Rural Life

Old Cedar Board

By Andrea Lynn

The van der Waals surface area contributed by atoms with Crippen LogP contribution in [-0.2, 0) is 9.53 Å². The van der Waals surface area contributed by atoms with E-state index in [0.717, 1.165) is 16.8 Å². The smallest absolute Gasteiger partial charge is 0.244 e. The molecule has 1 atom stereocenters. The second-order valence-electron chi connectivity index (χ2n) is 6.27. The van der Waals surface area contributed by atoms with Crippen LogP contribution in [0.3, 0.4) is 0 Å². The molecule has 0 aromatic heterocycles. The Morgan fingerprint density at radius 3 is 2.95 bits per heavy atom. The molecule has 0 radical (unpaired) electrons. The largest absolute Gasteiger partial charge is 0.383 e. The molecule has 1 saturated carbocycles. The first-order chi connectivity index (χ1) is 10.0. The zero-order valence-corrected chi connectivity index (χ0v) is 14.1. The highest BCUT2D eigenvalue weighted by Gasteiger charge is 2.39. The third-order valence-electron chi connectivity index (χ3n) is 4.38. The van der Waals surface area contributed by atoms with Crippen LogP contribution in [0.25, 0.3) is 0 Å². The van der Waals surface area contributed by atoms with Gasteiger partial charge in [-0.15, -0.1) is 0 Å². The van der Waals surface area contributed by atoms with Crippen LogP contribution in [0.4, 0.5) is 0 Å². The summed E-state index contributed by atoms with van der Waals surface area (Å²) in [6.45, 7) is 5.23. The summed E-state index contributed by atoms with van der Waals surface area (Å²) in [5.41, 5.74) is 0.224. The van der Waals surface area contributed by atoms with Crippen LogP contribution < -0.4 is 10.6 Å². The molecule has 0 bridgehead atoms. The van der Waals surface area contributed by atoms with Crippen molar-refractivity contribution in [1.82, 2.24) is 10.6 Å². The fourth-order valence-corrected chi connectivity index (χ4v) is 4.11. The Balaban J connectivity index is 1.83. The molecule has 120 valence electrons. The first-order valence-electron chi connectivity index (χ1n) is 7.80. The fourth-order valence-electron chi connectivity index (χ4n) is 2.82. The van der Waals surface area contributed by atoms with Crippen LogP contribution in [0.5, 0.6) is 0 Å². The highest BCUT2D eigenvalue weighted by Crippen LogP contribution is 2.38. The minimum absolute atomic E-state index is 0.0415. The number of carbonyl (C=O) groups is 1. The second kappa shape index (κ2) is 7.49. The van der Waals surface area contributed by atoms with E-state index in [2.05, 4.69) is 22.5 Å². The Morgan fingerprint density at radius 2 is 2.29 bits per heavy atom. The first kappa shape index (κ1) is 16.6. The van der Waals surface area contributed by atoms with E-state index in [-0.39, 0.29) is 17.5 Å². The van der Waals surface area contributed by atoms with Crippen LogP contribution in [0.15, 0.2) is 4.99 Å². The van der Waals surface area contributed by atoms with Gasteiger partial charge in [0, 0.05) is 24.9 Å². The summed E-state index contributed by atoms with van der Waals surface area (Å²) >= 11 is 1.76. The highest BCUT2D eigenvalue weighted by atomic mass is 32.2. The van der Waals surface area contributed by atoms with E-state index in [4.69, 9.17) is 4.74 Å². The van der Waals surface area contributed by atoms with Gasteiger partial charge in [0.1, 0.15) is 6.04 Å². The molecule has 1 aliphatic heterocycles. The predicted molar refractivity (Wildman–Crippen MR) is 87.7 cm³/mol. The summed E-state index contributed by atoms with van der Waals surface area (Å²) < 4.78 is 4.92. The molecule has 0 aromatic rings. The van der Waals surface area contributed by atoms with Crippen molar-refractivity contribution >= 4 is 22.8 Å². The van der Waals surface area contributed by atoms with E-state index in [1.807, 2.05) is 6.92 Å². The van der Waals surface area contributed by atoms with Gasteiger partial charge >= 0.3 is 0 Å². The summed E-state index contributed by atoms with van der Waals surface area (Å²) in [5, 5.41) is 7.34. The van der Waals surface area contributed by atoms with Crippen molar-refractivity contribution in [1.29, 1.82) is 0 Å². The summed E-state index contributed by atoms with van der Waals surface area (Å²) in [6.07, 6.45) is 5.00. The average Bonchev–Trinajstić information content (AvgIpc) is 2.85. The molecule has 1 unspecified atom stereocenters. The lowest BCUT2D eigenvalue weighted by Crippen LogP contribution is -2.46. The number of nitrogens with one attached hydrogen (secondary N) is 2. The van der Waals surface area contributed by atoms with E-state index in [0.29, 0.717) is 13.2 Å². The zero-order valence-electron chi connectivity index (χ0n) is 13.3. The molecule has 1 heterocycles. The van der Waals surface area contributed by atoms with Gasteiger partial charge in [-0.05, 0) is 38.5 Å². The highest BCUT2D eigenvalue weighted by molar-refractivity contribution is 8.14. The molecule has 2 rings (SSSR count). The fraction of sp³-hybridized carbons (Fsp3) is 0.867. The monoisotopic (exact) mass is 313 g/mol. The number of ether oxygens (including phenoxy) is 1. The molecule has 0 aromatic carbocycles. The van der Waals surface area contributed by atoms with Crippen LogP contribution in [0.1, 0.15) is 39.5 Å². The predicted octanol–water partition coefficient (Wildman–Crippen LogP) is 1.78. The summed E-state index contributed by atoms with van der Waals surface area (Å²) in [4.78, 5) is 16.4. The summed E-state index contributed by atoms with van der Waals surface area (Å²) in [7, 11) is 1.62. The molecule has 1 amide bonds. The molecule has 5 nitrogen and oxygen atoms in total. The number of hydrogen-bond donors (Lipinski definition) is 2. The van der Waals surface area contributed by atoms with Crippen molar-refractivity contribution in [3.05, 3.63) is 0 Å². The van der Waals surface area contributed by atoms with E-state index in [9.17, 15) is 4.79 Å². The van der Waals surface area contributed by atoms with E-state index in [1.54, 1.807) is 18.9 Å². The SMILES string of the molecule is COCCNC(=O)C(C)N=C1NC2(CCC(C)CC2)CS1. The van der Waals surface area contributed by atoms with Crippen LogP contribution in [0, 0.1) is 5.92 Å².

I can only see half of your tightly wound circles now. Partial rings wrapping to nowhere, they were once an elegant interior. You still smell sweetly acidic when the temperature gauge out back makes it to 80. When I catch a whiff of your scent you send me to places far away and I feel safe. I think we needed four-inch nails when we put you in place. You remain solid, but your face has cracks and your ends have slivers. You’re missing a nail? Those still in place appear to have damaged your grain over time, hurting some of your ringlets, sending them farther apart. My right shoe always gets caught on your knot. Not the little one off to the left, but the big one in the center. It protrudes farther upward with every change in temperature as you expand and contract, always adjusting. You squeak now. The high pitch bothers my ears, but I always smile when I step on your sweet spot. The familiar sound soothes me, grounds me in the day. You are always here, in the same place greeting me each morning as I begin my descent into a day’s drama. There will be fresh sawdust on your surface tonight, visible evidence that the carpenter ants have taken up residence once again. They are probably elated that the crumpled dry leaves are settling in beside you to decay in winter’s fog. You are damp, and they can more easily chew their way deep inside your rings, building their nests with fine organic insulation. You will be hollower by spring, and your squeak will grow louder. My knees will take comfort in the increased volume of your creaks when the days are done and I ascend upon you, my reliable friend, last step.

 

 

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